layer just treats crashed devices as inactive parts of the filesystem.

 4.  Hardware issues
 This section will mention some of the hardware concerns involved when
 running software RAID.
 If you are going after high performance, you should make sure that the
 bus(ses) to the drives are fast enough. You should not have 14 UW-SCSI
 drives on one UW bus, if each drive can give 20 MB/s and the bus can
 only sustain 160 MB/s.  Also, you should only have one device per IDE
 bus. Running disks as master/slave is horrible for performance. IDE is
 really bad at accessing more that one drive per bus.  Of Course, all
 newer motherboards have two IDE busses, so you can set up two disks in
 RAID without buying more controllers. Extra IDE controllers are rather
 cheap these days, so setting up 6-8 disk systems with IDE is easy and

 4.1.  IDE Configuration
 It is indeed possible to run RAID over IDE disks. And excellent
 performance can be achieved too. In fact, today's price on IDE drives
 and controllers does make IDE something to be considered, when setting
 up new RAID systems.
 o  Physical stability: IDE drives has traditionally been of lower
    mechanical quality than SCSI drives. Even today, the warranty on
    IDE drives is typically one year, whereas it is often three to five
    years on SCSI drives.  Although it is not fair to say, that IDE
    drives are per definition poorly made, one should be aware that IDE
    drives of some brand may fail more often that similar SCSI drives.
    However, other brands use the exact same mechanical setup for both
    SCSI and IDE drives. It all boils down to: All disks fail, sooner
    or later, and one should be prepared for that.
 o  Data integrity: Earlier, IDE had no way of assuring that the data
    sent onto the IDE bus would be the same as the data actually
    written to the disk. This was due to total lack of parity,
    checksums, etc.  With the Ultra-DMA standard, IDE drives now do a
    checksum on the data they receive, and thus it becomes highly
    unlikely that data get corrupted. The PCI bus however, does not
    have parity or checksum, and that bus is used for both IDE and SCSI
 o  Performance: I am not going to write thoroughly about IDE
    performance here. The really short story is:
    o  IDE drives are fast, although they are not (as of this writing)
       found in 10.000 or 15.000 rpm versions as their SCSI
    o  IDE has more CPU overhead than SCSI (but who cares?)
    o  Only use one IDE drive per IDE bus, slave disks spoil
 o  Fault survival: The IDE driver usually survives a failing IDE
    device. The RAID layer will mark the disk as failed, and if you are
    running RAID levels 1 or above, the machine should work just fine
    until you can take it down for maintenance.
 It is very important, that you only use one IDE disk per IDE bus. Not
 only would two disks ruin the performance, but the failure of a disk
 often guarantees the failure of the bus, and therefore the failure of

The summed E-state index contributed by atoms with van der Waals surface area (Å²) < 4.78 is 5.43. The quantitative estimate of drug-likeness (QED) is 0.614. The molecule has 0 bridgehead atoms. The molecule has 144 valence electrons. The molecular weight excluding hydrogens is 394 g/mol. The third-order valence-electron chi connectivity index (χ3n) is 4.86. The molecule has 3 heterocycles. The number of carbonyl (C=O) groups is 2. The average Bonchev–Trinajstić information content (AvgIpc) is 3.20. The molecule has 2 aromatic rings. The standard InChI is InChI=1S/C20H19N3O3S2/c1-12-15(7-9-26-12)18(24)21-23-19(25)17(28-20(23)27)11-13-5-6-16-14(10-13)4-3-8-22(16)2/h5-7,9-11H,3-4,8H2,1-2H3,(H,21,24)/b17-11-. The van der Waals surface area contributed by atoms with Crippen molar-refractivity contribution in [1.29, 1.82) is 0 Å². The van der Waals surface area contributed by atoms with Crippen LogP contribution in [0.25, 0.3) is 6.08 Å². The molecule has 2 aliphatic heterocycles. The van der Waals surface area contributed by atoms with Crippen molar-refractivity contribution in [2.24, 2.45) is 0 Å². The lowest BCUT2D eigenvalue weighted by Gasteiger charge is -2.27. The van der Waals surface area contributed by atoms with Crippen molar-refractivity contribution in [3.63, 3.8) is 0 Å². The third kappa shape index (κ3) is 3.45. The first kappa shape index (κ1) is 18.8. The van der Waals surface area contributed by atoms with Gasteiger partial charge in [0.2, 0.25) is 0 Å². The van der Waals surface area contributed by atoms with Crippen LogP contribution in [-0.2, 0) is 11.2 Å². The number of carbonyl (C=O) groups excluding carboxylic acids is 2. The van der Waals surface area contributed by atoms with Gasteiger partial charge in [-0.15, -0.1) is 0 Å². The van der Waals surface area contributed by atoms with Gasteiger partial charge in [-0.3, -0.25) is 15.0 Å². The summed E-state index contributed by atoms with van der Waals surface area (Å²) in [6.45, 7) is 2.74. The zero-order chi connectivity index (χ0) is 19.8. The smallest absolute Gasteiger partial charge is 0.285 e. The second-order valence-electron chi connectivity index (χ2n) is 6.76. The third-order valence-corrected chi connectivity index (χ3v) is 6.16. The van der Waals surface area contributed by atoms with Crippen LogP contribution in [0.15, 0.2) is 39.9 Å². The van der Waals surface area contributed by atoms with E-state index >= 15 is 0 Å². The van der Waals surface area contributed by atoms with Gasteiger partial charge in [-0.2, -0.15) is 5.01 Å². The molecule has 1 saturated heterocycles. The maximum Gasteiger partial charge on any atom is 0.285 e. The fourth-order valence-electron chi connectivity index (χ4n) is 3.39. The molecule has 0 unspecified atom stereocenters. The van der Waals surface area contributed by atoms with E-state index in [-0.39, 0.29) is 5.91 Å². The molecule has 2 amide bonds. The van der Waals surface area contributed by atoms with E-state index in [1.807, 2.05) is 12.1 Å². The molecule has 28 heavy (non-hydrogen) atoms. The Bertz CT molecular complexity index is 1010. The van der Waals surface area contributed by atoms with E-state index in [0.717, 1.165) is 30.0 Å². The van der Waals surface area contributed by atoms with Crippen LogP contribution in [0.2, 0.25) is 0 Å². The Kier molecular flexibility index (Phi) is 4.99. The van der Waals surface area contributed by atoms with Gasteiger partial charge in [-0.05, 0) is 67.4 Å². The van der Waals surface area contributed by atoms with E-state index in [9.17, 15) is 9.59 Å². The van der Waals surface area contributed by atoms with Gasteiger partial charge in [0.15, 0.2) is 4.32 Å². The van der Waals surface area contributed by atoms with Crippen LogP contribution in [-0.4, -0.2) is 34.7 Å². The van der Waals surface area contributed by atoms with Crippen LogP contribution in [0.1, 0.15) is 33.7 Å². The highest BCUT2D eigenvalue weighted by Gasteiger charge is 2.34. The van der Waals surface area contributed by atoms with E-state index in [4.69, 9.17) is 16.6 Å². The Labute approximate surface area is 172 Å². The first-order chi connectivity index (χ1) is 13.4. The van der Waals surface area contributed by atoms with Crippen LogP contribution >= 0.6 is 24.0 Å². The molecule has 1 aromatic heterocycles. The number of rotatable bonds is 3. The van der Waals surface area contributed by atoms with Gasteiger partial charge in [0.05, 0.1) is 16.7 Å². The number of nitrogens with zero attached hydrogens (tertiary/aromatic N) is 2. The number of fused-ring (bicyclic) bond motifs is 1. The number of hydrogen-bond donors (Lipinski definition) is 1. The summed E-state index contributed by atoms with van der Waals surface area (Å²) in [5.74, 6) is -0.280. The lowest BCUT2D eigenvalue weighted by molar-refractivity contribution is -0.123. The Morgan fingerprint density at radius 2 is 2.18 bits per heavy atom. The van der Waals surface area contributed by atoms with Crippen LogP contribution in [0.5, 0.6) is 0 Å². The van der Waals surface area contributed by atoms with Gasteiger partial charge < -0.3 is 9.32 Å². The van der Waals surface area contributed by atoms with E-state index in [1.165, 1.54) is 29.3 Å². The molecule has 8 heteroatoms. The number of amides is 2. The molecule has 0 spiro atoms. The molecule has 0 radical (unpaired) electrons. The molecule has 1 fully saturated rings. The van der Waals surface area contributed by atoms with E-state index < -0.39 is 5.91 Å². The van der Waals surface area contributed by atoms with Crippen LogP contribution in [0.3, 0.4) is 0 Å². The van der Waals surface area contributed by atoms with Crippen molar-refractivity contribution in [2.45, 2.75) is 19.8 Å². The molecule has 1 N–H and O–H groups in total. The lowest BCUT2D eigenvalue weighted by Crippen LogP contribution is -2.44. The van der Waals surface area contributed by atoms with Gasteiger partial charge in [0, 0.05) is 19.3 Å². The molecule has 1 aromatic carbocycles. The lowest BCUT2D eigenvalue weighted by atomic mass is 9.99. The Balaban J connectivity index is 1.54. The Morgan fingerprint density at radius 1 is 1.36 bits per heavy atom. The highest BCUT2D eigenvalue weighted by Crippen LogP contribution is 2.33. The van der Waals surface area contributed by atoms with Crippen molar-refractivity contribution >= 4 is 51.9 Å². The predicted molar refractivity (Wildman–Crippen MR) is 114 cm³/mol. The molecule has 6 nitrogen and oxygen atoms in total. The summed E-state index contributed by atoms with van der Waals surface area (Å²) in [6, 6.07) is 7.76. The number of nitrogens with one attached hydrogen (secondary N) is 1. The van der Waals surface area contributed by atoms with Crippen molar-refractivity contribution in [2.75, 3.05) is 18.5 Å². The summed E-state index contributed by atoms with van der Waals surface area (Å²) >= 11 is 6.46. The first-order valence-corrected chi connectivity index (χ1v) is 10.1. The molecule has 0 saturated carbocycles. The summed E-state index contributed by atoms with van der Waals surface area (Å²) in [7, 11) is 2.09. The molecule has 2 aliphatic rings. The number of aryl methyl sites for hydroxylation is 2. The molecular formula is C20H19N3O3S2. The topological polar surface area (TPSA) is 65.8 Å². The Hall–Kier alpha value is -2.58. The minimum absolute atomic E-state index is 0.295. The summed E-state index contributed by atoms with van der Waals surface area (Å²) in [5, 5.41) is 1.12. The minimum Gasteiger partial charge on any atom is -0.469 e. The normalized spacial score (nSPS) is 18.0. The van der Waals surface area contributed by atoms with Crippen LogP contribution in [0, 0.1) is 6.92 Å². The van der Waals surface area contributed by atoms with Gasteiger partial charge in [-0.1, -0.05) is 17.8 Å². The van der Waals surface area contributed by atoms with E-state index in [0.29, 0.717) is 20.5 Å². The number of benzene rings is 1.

all disks on that bus.  In a fault-tolerant RAID setup (RAID levels
 1,4,5), the failure of one disk can be handled, but the failure of two
 disks (the two disks on the bus that fails due to the failure of the
 one disk) will render the array unusable. Also, when the master drive
 on a bus fails, the slave or the IDE controller may get awfully
 confused. One bus, one drive, that's the rule.
 There are cheap PCI IDE controllers out there. You often get two or
 four busses for around $80. Considering the much lower price of IDE
 disks versus SCSI disks, an IDE disk array can often be a really nice
 solution if one can live with the relatively low number (around 8
 probably) of disks one can attach to a typical system.
 IDE has major cabling problems when it comes to large arrays. Even if
 you had enough PCI slots, it's unlikely that you could fit much more
 than 8 disks in a system and still get it running without data
 corruption caused by too long IDE cables.
 Furthermore, some of the newer IDE drives come with a restriction that
 they are only to be used a given number of hours per day. These drives
 are meant for desktop usage, and it can lead to severe problems if
 these are used in a 24/7 server RAID environment.

 4.2.  Hot Swap
 Although hot swapping of drives is supported to some extent, it is
 still not something one can do easily.

 4.2.1.  Hot-swapping IDE drives
 Don't ! IDE doesn't handle hot swapping at all.  Sure, it may work for
 you, if your IDE driver is compiled as a module (only possible in the
 2.2 series of the kernel), and you re-load it after you've replaced
 the drive.  But you may just as well end up with a fried IDE
 controller, and you'll be looking at a lot more down-time than just
 the time it would have taken to replace the drive on a downed system.
 The main problem, except for the electrical issues that can destroy
 your hardware, is that the IDE bus must be re-scanned after disks are
 swapped. While newer Linux kernels do support re-scan of an IDE bus
 (with the help of the hdparm utility), re-detecting partitions is
 still something that is lacking.  If the new disk is 100% identical to
 the old one (wrt. geometry etc.), it may work, but really, you are
 walking the bleeding edge here.

 4.2.2.  Hot-swapping SCSI drives
 Normal SCSI hardware is not hot-swappable either. It may however work.
 If your SCSI driver supports re-scanning the bus, and removing and
 appending devices, you may be able to hot-swap devices. However, on a
 normal SCSI bus you probably shouldn't unplug devices while your
 system is still powered up. But then again, it may just work (and you
 may end up with fried hardware).
 The SCSI layer should survive if a disk dies, but not all SCSI drivers
 handle this yet. If your SCSI driver dies when a disk goes down, your